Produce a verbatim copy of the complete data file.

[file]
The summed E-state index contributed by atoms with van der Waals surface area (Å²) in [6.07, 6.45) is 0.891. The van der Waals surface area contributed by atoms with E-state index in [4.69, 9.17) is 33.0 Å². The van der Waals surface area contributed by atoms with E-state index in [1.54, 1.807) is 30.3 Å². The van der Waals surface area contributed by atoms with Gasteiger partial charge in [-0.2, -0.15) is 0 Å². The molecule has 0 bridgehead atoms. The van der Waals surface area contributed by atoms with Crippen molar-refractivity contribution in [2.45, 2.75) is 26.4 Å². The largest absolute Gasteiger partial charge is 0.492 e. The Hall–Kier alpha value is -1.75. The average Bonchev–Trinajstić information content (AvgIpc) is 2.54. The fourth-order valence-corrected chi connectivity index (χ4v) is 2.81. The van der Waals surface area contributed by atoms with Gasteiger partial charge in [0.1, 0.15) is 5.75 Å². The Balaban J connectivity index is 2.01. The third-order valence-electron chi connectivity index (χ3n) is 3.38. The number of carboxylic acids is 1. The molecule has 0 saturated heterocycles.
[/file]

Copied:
The summed E-state index contributed by atoms with van der Waals surface area (Å²) in [6.07, 6.45) is 0.891. The van der Waals surface area contributed by atoms with E-state index in [4.69, 9.17) is 33.0 Å². The van der Waals surface area contributed by atoms with E-state index in [1.54, 1.807) is 30.3 Å². The van der Waals surface area contributed by atoms with Gasteiger partial charge in [-0.2, -0.15) is 0 Å². The molecule has 0 bridgehead atoms. The van der Waals surface area contributed by atoms with Crippen molar-refractivity contribution in [2.45, 2.75) is 26.4 Å². The largest absolute Gasteiger partial charge is 0.492 e. The Hall–Kier alpha value is -1.75. The average Bonchev–Trinajstić information content (AvgIpc) is 2.54. The fourth-order valence-corrected chi connectivity index (χ4v) is 2.81. The van der Waals surface area contributed by atoms with Gasteiger partial charge in [0.1, 0.15) is 5.75 Å². The Balaban J connectivity index is 2.01. The third-order valence-electron chi connectivity index (χ3n) is 3.38. The number of carboxylic acids is 1. The molecule has 0 saturated heterocycles.